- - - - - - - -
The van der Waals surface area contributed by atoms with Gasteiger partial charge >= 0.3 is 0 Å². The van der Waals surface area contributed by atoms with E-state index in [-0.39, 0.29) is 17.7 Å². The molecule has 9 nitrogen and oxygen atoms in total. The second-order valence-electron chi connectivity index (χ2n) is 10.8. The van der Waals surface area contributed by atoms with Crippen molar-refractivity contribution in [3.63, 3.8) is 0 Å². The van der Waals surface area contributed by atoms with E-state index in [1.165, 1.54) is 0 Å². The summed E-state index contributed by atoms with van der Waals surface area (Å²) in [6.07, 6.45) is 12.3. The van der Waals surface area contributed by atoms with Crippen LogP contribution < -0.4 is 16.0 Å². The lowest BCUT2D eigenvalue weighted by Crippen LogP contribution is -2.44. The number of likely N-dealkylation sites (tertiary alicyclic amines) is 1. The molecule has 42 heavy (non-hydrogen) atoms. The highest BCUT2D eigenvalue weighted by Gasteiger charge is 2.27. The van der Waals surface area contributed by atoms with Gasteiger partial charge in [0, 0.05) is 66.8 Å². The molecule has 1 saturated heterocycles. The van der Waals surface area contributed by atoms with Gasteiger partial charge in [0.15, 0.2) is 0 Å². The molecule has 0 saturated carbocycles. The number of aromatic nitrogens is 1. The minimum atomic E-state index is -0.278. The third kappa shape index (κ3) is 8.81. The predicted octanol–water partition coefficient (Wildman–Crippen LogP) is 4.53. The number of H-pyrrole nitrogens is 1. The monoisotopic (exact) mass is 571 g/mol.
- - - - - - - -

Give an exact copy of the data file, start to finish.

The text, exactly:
The van der Waals surface area contributed by atoms with Gasteiger partial charge >= 0.3 is 0 Å². The van der Waals surface area contributed by atoms with E-state index in [-0.39, 0.29) is 17.7 Å². The molecule has 9 nitrogen and oxygen atoms in total. The second-order valence-electron chi connectivity index (χ2n) is 10.8. The van der Waals surface area contributed by atoms with Crippen molar-refractivity contribution in [3.63, 3.8) is 0 Å². The van der Waals surface area contributed by atoms with E-state index in [1.165, 1.54) is 0 Å². The summed E-state index contributed by atoms with van der Waals surface area (Å²) in [6.07, 6.45) is 12.3. The van der Waals surface area contributed by atoms with Crippen LogP contribution < -0.4 is 16.0 Å². The lowest BCUT2D eigenvalue weighted by Crippen LogP contribution is -2.44. The number of likely N-dealkylation sites (tertiary alicyclic amines) is 1. The molecule has 42 heavy (non-hydrogen) atoms. The highest BCUT2D eigenvalue weighted by Gasteiger charge is 2.27. The van der Waals surface area contributed by atoms with Gasteiger partial charge in [0, 0.05) is 66.8 Å². The molecule has 1 saturated heterocycles. The van der Waals surface area contributed by atoms with Gasteiger partial charge in [0.15, 0.2) is 0 Å². The molecule has 0 saturated carbocycles. The number of aromatic nitrogens is 1. The minimum atomic E-state index is -0.278. The third kappa shape index (κ3) is 8.81. The predicted octanol–water partition coefficient (Wildman–Crippen LogP) is 4.53. The number of H-pyrrole nitrogens is 1. The monoisotopic (exact) mass is 571 g/mol.